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Stimulus of Small Businesses Held Up by Executive Compensation Limits?

By Caleb Groos on March 31, 2009 | Last updated on March 21, 2019

One might have thought that multimillion dollar bonuses would not be as big of an issue in attempting to help small businesses as it has been in bailing out financial services giants like AIG. However, it looks as if restrictions on hefty executive compensation may pose obstacles to small businesses getting the promised $15 billion in new loans backed by government money.

SBA loan broker-dealers are part of the secondary market for many small business loans. SBA backed loans are made by banks who then sell them to broker dealers, who bundle them up into securities. Right now, there is a shortage of buyers for these securities.

As mentioned in this blog, a primary component in the Obama Administration's stimulus package for small businesses is to buy up $15 billion worth of securities backed by small business loans. In theory, buying $15 billion of these securities from the broker dealers would free them up to buy up $15 billion in new SBA loans made by banks.

Potentially impeding the effectiveness of such a plan, many of the most important SBA loan broker-dealers say they will not participate due to the conditions placed on receiving the government money, including limits on executive compensation.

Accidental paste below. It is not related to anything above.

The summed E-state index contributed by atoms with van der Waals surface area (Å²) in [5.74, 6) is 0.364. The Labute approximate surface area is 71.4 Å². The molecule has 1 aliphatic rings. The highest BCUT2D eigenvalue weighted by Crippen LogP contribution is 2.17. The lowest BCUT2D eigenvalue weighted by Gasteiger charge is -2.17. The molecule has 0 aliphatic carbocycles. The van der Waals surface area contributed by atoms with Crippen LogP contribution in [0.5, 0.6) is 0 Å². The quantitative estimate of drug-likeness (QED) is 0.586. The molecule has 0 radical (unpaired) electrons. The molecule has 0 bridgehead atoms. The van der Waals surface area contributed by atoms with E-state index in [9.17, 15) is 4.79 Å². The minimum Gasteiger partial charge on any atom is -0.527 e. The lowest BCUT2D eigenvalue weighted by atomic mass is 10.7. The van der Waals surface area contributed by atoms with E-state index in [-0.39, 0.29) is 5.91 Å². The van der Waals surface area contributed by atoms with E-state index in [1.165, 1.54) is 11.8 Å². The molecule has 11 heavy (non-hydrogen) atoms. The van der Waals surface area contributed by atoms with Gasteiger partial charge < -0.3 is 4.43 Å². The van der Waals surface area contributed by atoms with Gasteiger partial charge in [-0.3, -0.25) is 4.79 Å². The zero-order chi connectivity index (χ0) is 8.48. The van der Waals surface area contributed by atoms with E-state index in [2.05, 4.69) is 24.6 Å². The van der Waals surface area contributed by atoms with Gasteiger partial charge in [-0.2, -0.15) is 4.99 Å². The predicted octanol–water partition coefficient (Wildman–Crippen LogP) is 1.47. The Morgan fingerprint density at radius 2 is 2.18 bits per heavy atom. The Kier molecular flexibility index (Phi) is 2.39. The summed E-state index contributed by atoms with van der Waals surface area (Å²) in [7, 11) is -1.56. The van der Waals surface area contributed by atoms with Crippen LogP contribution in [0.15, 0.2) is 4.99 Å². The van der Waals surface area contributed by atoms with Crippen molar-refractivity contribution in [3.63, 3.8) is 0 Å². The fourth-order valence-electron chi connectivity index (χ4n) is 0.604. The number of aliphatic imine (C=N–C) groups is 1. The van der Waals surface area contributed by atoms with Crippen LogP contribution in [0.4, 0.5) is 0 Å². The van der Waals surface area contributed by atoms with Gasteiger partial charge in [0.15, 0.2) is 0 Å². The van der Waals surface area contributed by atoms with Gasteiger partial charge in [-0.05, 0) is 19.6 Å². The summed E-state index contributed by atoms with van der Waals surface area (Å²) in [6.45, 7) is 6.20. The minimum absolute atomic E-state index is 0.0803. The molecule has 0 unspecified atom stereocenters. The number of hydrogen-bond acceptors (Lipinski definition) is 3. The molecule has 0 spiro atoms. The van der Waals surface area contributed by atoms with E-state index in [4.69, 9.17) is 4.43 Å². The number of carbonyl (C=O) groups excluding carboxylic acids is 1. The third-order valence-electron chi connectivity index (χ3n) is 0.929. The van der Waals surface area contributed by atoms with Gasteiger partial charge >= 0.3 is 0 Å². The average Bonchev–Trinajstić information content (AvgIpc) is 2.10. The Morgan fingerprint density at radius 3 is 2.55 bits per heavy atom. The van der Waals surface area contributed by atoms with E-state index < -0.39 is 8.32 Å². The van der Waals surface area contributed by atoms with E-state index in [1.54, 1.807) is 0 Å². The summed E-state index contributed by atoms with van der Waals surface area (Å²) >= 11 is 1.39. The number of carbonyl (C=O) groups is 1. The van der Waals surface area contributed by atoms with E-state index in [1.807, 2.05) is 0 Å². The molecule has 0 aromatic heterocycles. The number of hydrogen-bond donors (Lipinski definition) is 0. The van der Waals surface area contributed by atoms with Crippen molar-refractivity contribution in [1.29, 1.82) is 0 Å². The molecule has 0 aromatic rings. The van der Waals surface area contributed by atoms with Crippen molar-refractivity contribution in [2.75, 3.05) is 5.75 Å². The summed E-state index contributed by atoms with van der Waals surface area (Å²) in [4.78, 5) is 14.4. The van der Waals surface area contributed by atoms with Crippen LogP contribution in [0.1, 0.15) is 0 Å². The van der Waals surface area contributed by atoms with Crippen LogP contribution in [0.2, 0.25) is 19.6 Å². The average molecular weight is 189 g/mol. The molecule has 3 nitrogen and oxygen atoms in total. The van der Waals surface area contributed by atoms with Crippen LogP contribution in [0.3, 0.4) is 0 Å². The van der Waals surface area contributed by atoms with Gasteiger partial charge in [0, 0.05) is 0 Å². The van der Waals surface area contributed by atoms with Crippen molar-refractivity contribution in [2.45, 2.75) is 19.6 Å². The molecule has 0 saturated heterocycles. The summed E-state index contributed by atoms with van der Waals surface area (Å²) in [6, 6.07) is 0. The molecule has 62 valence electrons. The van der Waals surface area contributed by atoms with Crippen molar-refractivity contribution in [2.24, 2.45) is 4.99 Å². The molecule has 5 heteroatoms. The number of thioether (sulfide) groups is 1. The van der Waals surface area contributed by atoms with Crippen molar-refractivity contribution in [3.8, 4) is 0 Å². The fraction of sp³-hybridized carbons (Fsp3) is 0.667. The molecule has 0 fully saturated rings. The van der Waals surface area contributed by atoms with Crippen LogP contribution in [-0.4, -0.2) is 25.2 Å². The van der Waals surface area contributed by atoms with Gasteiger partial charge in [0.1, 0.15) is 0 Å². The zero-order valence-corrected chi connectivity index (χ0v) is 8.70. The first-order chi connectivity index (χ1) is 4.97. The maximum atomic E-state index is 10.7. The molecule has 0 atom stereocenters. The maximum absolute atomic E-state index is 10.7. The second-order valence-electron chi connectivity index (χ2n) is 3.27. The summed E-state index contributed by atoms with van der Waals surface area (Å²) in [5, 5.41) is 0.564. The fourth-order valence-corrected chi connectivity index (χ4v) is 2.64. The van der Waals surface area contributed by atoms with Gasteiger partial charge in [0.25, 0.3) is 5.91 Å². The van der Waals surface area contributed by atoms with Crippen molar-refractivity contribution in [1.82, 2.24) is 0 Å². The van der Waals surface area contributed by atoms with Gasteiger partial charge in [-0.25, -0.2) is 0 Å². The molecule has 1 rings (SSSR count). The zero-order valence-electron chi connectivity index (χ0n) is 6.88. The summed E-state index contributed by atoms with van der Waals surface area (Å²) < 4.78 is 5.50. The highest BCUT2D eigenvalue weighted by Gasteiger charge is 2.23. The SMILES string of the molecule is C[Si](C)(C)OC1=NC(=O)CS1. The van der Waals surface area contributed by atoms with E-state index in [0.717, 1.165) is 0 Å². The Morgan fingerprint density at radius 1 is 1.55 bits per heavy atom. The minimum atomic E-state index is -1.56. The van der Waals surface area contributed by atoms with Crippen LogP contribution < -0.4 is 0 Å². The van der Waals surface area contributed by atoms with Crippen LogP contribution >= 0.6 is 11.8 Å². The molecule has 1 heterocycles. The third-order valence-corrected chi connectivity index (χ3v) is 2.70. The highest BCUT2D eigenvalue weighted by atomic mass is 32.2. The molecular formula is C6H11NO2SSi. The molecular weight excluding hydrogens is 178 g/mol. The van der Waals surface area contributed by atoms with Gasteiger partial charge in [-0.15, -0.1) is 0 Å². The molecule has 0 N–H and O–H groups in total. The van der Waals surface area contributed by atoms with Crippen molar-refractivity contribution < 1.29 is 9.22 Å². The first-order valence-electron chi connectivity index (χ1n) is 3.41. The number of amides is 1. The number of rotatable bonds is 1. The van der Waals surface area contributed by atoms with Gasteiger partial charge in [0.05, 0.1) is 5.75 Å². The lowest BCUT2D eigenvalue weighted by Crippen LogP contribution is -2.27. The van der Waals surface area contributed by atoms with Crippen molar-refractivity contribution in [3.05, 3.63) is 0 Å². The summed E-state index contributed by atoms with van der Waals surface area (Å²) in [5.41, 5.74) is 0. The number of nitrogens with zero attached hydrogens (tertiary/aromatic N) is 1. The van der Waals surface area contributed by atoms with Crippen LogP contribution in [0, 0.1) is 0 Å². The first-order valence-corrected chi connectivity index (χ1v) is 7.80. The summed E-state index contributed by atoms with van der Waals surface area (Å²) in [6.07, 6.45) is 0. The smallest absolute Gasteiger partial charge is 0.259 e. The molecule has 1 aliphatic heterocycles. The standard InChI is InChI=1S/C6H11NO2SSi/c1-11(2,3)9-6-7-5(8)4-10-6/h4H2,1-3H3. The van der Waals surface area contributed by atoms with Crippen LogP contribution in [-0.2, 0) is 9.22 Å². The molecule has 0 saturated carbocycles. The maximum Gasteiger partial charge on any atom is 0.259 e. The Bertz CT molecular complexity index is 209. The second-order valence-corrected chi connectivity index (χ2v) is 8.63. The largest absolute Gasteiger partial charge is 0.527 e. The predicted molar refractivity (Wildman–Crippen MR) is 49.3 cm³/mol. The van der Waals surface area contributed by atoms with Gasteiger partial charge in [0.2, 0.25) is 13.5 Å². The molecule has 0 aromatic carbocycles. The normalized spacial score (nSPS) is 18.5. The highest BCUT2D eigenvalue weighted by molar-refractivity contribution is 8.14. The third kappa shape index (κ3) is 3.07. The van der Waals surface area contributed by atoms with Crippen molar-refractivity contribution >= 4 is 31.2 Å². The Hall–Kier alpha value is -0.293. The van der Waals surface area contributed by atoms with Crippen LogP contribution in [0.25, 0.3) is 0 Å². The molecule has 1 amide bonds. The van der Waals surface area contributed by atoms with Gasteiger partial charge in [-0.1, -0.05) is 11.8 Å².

As U.S. News' Risky Business notes, at least four large private SBA loan broker dealers -- Cantor Fitzgerald LP, Vining Sparks IBG LP, Coastal Securities Inc. and Shay Financial Services Inc. -- have indicated they will not participate in the program due to the strings attached, with the executive compensation limits featuring prominently.

The short term importance of adequate participation by SBA loan broker dealers affects whether small businesses will get that $15 billion. As mentioned in the Washington Business Journal, however, a key goal of the $15 billion purchase plan is to seed the stagnant secondary market for SBA backed loans so that private investors get back into buying these loans.

If limits on hefty executive compensation make enough SBA loan broker dealers refuse to participate, both the short and long term goals of the Treasury Department's plan may be hamstrung.

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